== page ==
Charles Schwab Challenge

Colonial Country Club


How To Hit The Short Grass

March 03, 2013

I don't pay too much attention to stats, but my 12-year-old son, Carter, does. He fills me in on everything. For example, I know my driving-accuracy stats improved a bunch last year, and they had to. Golf courses are getting longer and longer, and at 43 I'm not getting any younger. If I'm going to be 200 yards out half the time, I can't be hacking it out of the rough. I'm sure you know what I'm talking about. And I'm sure your scores, like mine, are a lot better when you're driving it well and playing from the fairway. So I've made a commitment to try not to overswing and to focus on hitting the ball in the center of the clubface. So my first tip to you is to slow down. A center-face hit at 90 miles an hour is far better than a shot way off the toe at 110, even with today's giant drivers. Read on for my advice on how to improve your driving accuracy.


IF YOU SOFTEN your left arm a little, you can still make a full turn, and you'll stay in control.__


To improve my control over the years, I've tried to make my backswing simple and relaxed. I have a tendency to keep my left arm too straight when I swing to the top and to lift up a little (above, left), which can really get my swing out of sequence. If you rise up and don't go back down before you reach impact, you probably won't hit the ball flush.

To keep from lifting on the backswing, I try to make a more controlled move and focus on turning. The key for me is to soften my left arm a little (above, right). You might have trouble seeing the difference in the photos above, but believe me, my left arm is more relaxed. Now with the arm softer, I'm turning instead of lifting, and my backswing ends in a more natural position. From there, I feel I can swing down with good tempo and not try to kill it.

When you turn back and feel your body resist, that's when you know your backswing is done. If you do this, the feeling you'll probably get is that you have more control of the clubface and can hit the ball solidly.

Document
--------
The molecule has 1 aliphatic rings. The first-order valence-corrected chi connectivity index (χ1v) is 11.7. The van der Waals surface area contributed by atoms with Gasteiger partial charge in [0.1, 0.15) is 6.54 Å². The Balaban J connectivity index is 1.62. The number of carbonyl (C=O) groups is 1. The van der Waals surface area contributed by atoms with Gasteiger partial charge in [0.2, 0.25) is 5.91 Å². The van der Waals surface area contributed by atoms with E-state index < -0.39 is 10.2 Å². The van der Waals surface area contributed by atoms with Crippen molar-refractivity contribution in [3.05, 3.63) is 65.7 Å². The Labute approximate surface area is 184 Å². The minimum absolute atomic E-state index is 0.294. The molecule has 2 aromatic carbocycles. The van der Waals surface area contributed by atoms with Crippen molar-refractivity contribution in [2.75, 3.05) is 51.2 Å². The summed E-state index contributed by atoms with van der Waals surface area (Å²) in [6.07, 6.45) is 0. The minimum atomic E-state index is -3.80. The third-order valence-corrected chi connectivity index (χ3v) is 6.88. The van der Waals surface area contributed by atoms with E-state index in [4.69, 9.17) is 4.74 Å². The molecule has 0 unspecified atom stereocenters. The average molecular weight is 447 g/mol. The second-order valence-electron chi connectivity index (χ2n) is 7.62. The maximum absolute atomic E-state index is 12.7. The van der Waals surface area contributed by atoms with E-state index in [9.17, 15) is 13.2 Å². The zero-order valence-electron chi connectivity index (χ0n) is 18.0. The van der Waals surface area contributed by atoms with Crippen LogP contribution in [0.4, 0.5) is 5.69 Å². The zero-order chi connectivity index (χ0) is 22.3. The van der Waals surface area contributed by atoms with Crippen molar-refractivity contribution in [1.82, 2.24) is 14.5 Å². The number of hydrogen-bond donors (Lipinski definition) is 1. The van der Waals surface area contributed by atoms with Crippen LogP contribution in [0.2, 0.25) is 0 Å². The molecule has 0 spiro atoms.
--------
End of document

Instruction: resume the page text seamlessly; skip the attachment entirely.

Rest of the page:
TO HIT A DRAW, keep your upper body back and let the clubhead pass your hands through impact.__


Ever have one of those days where you can't seem to find your normal shot shape? Don't fight it. If you normally hit draws but are fading it on the range before the round or on the first few holes, go with the fade that day. The important thing is that you commit to it. I can tell on the range what it's going to be for me that day. And each week is a little different. You should also consider switching up from a draw to a fade, or vice versa, if the hole demands a particular shot. But again, the most important thing is committing to that shot shape.

To hit a left-to-right drive, I start by opening my stance so I'm aligned slightly left. Then I make my normal backswing and try to feel as if my hands are dragging the club low through the hitting area (above, left). It's like my body turn beats the club back to the ball.

To hit a drive right to left, I set up down the right side of the fairway, swing back normally, and then keep my upper body back through impact. The goal is to let the clubhead pass the hands through the shot (above, right). This helps shut the face for a draw.

DAVID TOMS is a Golf Digest Playing Editor. On the PGA Tour, he ranks 1st in total fairways hit (959), 4th in driving accuracy (73.26%), 8th in avg. distance from center (23' 8"), and 11th in consecutive fairways hit (25).*

*2009 Final PGA Tour stats